Need a reminder to breathe?

 11 Jun 2016 - 10:04

Need a reminder to breathe?

By Daniele Seiss

A meditation teacher once told me that monks at a Zen center in the South of France regarded a ringing telephone as a "bell of mindfulness." When the phone rang, they would pause and breathe deeply several times before answering, to bring their attention to the present. Callers knew the monks wouldn't pick up immediately.

Dealing with excessive stress is an issue for a lot of people, compounded by the fact that we are not always aware when we are stressed. Wouldn't it be great if we had our own bell of mindfulness to remind us to stop and breathe? And better yet, to show us how to breathe most effectively to reduce stress?

I recalled the telephone bell of mindfulness when I tried Hear and Now (free, iOS). It works as a bell by sending prompts to users via cellphone. Users then use it to guide them through deep breathing exercises to reduce stress. Afterward, the app will tell them how effective the exercise was.

When a reminder comes, users hold an index finger over the phone's camera and flash so the app can read their heartbeat. It then guides them through a series of deep breaths. The idea is to match the app's breathing pattern as closely as possible.

During the exercise, users see and hear a pulse that mimics their heartbeat in soft tones, along with relaxing background sounds and a voice guide. Any or all of the sounds may be silenced if preferred.

Like any meditation, breathing correctly can take some practice -- users tell how well they are doing by how sharp the background becomes as they breathe; the app also will tell them how closely their heart rate tracked with the breathing guide (the more closely the better).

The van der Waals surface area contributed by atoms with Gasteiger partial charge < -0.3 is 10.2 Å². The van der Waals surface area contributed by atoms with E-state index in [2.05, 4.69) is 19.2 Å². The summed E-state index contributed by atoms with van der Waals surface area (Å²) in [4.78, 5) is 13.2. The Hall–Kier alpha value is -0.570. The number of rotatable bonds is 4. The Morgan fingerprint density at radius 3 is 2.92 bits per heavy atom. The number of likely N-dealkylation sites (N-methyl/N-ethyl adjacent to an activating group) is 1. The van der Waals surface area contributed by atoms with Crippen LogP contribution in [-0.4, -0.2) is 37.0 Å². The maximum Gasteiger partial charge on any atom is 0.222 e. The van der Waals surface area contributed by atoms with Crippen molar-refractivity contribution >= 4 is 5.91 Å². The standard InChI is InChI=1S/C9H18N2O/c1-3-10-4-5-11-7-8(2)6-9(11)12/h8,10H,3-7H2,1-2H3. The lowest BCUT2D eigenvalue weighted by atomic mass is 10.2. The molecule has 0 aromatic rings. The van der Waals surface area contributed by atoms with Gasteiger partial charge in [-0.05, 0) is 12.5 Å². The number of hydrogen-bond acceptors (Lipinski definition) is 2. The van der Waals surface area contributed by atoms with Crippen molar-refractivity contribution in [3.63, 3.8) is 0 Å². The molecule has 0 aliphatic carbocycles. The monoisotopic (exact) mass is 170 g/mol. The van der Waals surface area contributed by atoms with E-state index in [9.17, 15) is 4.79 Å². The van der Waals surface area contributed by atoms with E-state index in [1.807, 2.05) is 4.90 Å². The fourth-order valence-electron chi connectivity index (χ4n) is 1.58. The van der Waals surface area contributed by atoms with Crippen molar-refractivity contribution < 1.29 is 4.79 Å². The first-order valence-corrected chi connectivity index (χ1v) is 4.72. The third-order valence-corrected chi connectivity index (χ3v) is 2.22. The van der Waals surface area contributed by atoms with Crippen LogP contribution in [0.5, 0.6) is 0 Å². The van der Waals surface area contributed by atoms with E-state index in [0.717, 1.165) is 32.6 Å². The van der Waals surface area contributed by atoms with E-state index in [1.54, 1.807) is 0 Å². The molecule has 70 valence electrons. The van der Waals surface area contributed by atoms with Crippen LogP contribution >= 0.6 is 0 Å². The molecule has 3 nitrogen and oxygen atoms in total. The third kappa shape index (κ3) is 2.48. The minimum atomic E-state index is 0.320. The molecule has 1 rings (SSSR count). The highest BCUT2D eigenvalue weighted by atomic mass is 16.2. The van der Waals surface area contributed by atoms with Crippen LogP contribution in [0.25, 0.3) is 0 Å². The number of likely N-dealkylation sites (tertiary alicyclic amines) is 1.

The app then rates the quality of a user's breathing exercise based on changes in heart rate that indicate a drop in stress levels (the more variablity in the rate the better). Users can get deep into the data by tracking markers provided by the app, such as their sympathovagal balance index, one of several measures of heart rate variation, if they choose.

After the exercise, the data is stored so users can monitor their progress.

At first I thought the reminders were mildly irritating, just one more distraction. But after I started using the app more regularly, I found myself looking forward to them -- and noted I began breathing more deeply whenever I heard my phone ring.

STATS

Name: Hear and Now

Cost: Free

Operating system: iOS

Creator: BioBeats

User ratings: iTunes, 4.5 out of 5 stars (10 ratings)

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